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throwback Thursday – Yashica Classics

Yashica-635 twin-lens reflex, dual-format film camera from 1958 and the Yashica Pentamatic-S (with no model number exposure meter) from 1961.

Both were groundbreaking cameras for Yashica in the late 1950s and early 1960s as Yashica made steps to broaden its offerings.

Comments are always welcomed as I’ve learned quite a bit from reader feedback. As always, thanks for stopping by, and while you’re at it, feel free to visit my camera shop at http://www.ccstudio2380.com (CC Design Studios hosted by Etsy). – Chris Whelan

Please respect that all content, including photos and text, is this blog’s property and its owner, Yashica Pentamatic Fanatic, Yashica Sailor Boy, Yashica Chris, Chasing Classic Cameras with Chris.

Copyright © 2015-2022 Chasing Classic Cameras with Chris (Yashica Pentamatic Fanatic), Chris Whelan
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Yashima Flex – 1954

Before they were known as Yashica they were Yashima and this is one of the first cameras to feature their original name. This is one of the nicest TLRs in my collection and I was thrilled to find it many years ago on an auction site in Japan. The original lenses were marked Tomioka Tri-Lausar and later just Yashinon. Tomioka Optical eventually became part of the Yashica Company.

This is an incredibly difficult camera to find for sale anywhere but a few do show up from time to time. Your best bet is to keep an eye out for one on Buyee (Yahoo Japan Auction) in Japan. Thanks for stopping by! – Chris

Comments are always welcomed as I’ve learned quite a bit from reader feedback. As always, thanks for stopping by and, while you’re at it, feel free to visit my camera shop at http://www.ccstudio2380.com (CC Design Studios hosted by Etsy). – Chris Whelan

Please respect that all content, including photos and text, is this blog’s property and its owner, Yashica Pentamatic Fanatic, Yashica Sailor Boy, Yashica Chris, Chasing Classic Cameras with Chris.

Copyright © 2015-2022 Chasing Classic Cameras with Chris (Yashica Pentamatic Fanatic), Chris Whelan
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Fernandina Public School No. 1

Public School No. 1 building, Fernandina Beach, Amelia Island, Florida. This grand building is home to the county office for the Nassau County School Board.

Canon EOS R mirrorless digital camera.

The image above was taken with my Canon EOS R full-frame mirrorless camera and Canon EF 16-35mm zoom lens late in the afternoon. In the image below taken about mid-day, I used my ca.1964 Yashica Mat EM twin-lens reflex film camera which shoots a 6x6cm square image on 120 roll film.

Yashica Mat EM 6×6 cm TLR film camera.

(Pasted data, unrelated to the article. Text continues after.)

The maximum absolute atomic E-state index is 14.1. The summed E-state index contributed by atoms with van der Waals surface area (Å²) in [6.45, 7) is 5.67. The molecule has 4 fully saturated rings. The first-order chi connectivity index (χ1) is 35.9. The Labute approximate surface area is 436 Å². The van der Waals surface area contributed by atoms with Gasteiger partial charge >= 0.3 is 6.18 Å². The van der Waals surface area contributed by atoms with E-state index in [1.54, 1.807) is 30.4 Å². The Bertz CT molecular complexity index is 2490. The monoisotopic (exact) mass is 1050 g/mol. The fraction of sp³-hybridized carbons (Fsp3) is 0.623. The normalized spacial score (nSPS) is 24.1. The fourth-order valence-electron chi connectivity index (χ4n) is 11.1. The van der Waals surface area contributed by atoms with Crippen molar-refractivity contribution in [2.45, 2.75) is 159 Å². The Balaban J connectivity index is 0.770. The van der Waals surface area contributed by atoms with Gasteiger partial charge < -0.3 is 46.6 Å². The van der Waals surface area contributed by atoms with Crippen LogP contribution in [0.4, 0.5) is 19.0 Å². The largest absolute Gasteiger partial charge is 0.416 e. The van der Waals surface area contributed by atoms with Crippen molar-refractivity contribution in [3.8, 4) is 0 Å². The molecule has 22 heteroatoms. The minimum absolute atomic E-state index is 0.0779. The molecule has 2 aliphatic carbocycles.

I enjoy photographing the many historic buildings in and around the Fernandina Beach Historic District using different cameras and formats. Thanks for stopping by! – Chris

Comments are always welcomed as I’ve learned quite a bit from reader feedback. As always, thanks for stopping by and, while you’re at it, feel free to visit my camera shop at http://www.ccstudio2380.com (CC Design Studios hosted by Etsy). – Chris Whelan

Please respect that all content, including photos and text, is this blog’s property and its owner, Yashica Pentamatic Fanatic, Yashica Sailor Boy, Yashica Chris, Chasing Classic Cameras with Chris.

Copyright © 2015-2022 Chasing Classic Cameras with Chris (Yashica Pentamatic Fanatic), Chris Whelan
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More Yashica – Yashica Flex S – 1954

Also known as the Yashica Flex S. I’ve put together a nice complete set of this hard-to-find early TLR from Yashima-Yashica. As you can see on the box, at this point in time the company that would change its name in 1958 to Yashica was still Yashima Kogaku Seiki Company. The instruction book is in English as the camera was marketed by the Miura Trading Company and not directly marketed by Yashima. The Model S was the first TLR with a “built-in exposure meter”. The meter was simply a light meter made for Yashima by Sekonic and attached to the camera’s left side. The selenium cells for the meter are located under the nameplate which is a flap that swings upwards.

If you would like to know more about this landmark camera then I invite you to visit my good friend Paul Sokk’s Yashica TLR site at http://www.yashicatlr.com/66ModelsPage2.html

Paul’s work on the Yashica TLR family of cameras is second to none. He’s also included a wonderful addition to his pages with additional pages dedicated to Leica, Nicca, Leotax, Minolta, and others. Give his site a read and tell him Chris sent you!

Comments are always welcomed as I’ve learned quite a bit from reader feedback. As always, thanks for stopping by and, while you’re at it, feel free to visit my camera shop at http://www.ccstudio2380.com (CC Design Studios hosted by Etsy). – Chris Whelan

Please respect that all content, including photos and text, is this blog’s property and its owner, Yashica Pentamatic Fanatic, Yashica Sailor Boy, Yashica Chris, Chasing Classic Cameras with Chris.